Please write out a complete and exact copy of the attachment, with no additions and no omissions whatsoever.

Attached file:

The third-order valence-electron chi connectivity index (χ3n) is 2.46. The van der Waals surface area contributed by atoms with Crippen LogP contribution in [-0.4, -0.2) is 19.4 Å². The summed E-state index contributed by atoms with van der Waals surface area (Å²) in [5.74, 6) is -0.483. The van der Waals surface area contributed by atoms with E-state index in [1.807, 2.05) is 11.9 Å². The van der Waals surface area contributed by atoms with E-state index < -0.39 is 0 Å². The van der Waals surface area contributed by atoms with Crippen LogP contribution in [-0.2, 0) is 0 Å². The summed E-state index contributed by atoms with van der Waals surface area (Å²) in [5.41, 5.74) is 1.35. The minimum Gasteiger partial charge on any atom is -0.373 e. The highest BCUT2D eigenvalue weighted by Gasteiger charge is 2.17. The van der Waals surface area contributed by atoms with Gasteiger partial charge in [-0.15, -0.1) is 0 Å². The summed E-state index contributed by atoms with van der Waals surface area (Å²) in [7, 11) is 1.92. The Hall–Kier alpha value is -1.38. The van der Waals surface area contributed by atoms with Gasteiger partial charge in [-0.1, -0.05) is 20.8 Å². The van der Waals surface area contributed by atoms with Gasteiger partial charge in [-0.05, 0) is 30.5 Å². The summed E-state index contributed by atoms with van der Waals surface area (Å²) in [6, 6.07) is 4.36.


The third-order valence-electron chi connectivity index (χ3n) is 2.46. The van der Waals surface area contributed by atoms with Crippen LogP contribution in [-0.4, -0.2) is 19.4 Å². The summed E-state index contributed by atoms with van der Waals surface area (Å²) in [5.74, 6) is -0.483. The van der Waals surface area contributed by atoms with E-state index in [1.807, 2.05) is 11.9 Å². The van der Waals surface area contributed by atoms with E-state index < -0.39 is 0 Å². The van der Waals surface area contributed by atoms with Crippen LogP contribution in [-0.2, 0) is 0 Å². The summed E-state index contributed by atoms with van der Waals surface area (Å²) in [5.41, 5.74) is 1.35. The minimum Gasteiger partial charge on any atom is -0.373 e. The highest BCUT2D eigenvalue weighted by Gasteiger charge is 2.17. The van der Waals surface area contributed by atoms with Gasteiger partial charge in [-0.15, -0.1) is 0 Å². The summed E-state index contributed by atoms with van der Waals surface area (Å²) in [7, 11) is 1.92. The Hall–Kier alpha value is -1.38. The van der Waals surface area contributed by atoms with Gasteiger partial charge in [-0.1, -0.05) is 20.8 Å². The van der Waals surface area contributed by atoms with Gasteiger partial charge in [-0.05, 0) is 30.5 Å². The summed E-state index contributed by atoms with van der Waals surface area (Å²) in [6, 6.07) is 4.36.